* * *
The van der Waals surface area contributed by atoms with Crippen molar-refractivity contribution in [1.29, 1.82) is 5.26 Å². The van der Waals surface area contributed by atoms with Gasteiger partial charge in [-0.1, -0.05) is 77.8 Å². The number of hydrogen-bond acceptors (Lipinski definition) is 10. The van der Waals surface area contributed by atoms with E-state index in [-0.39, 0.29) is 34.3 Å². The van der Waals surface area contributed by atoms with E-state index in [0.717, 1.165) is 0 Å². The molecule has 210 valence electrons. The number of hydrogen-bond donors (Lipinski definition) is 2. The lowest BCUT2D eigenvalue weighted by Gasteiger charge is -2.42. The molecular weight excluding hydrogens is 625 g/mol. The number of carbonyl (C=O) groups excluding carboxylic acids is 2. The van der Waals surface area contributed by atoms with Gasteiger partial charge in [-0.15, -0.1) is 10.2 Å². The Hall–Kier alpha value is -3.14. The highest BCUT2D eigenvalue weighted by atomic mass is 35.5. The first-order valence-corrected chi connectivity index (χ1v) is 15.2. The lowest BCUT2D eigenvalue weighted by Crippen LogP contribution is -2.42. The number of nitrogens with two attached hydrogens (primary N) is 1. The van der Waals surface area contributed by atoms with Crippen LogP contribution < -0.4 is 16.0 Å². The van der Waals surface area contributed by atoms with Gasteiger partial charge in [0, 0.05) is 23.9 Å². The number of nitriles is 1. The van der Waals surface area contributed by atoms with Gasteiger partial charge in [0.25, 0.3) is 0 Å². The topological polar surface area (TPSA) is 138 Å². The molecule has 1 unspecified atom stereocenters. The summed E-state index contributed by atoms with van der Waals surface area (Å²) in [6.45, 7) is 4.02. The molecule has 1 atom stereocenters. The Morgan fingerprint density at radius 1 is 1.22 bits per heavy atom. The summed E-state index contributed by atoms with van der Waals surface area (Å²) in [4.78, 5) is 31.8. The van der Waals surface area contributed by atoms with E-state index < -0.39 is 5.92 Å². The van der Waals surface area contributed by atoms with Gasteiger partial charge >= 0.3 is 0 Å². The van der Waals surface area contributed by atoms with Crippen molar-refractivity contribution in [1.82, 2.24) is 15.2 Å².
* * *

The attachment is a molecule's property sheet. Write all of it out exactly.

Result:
The van der Waals surface area contributed by atoms with Crippen molar-refractivity contribution in [1.29, 1.82) is 5.26 Å². The van der Waals surface area contributed by atoms with Gasteiger partial charge in [-0.1, -0.05) is 77.8 Å². The number of hydrogen-bond acceptors (Lipinski definition) is 10. The van der Waals surface area contributed by atoms with E-state index in [-0.39, 0.29) is 34.3 Å². The van der Waals surface area contributed by atoms with E-state index in [0.717, 1.165) is 0 Å². The molecule has 210 valence electrons. The number of hydrogen-bond donors (Lipinski definition) is 2. The lowest BCUT2D eigenvalue weighted by Gasteiger charge is -2.42. The molecular weight excluding hydrogens is 625 g/mol. The number of carbonyl (C=O) groups excluding carboxylic acids is 2. The van der Waals surface area contributed by atoms with Gasteiger partial charge in [-0.15, -0.1) is 10.2 Å². The Hall–Kier alpha value is -3.14. The highest BCUT2D eigenvalue weighted by atomic mass is 35.5. The first-order valence-corrected chi connectivity index (χ1v) is 15.2. The lowest BCUT2D eigenvalue weighted by Crippen LogP contribution is -2.42. The number of nitrogens with two attached hydrogens (primary N) is 1. The van der Waals surface area contributed by atoms with Crippen LogP contribution < -0.4 is 16.0 Å². The van der Waals surface area contributed by atoms with Gasteiger partial charge in [0, 0.05) is 23.9 Å². The number of nitriles is 1. The van der Waals surface area contributed by atoms with Gasteiger partial charge in [0.25, 0.3) is 0 Å². The topological polar surface area (TPSA) is 138 Å². The molecule has 1 unspecified atom stereocenters. The summed E-state index contributed by atoms with van der Waals surface area (Å²) in [6.45, 7) is 4.02. The molecule has 1 atom stereocenters. The Morgan fingerprint density at radius 1 is 1.22 bits per heavy atom. The summed E-state index contributed by atoms with van der Waals surface area (Å²) in [4.78, 5) is 31.8. The van der Waals surface area contributed by atoms with E-state index < -0.39 is 5.92 Å². The van der Waals surface area contributed by atoms with Gasteiger partial charge >= 0.3 is 0 Å². The van der Waals surface area contributed by atoms with Crippen molar-refractivity contribution in [1.82, 2.24) is 15.2 Å².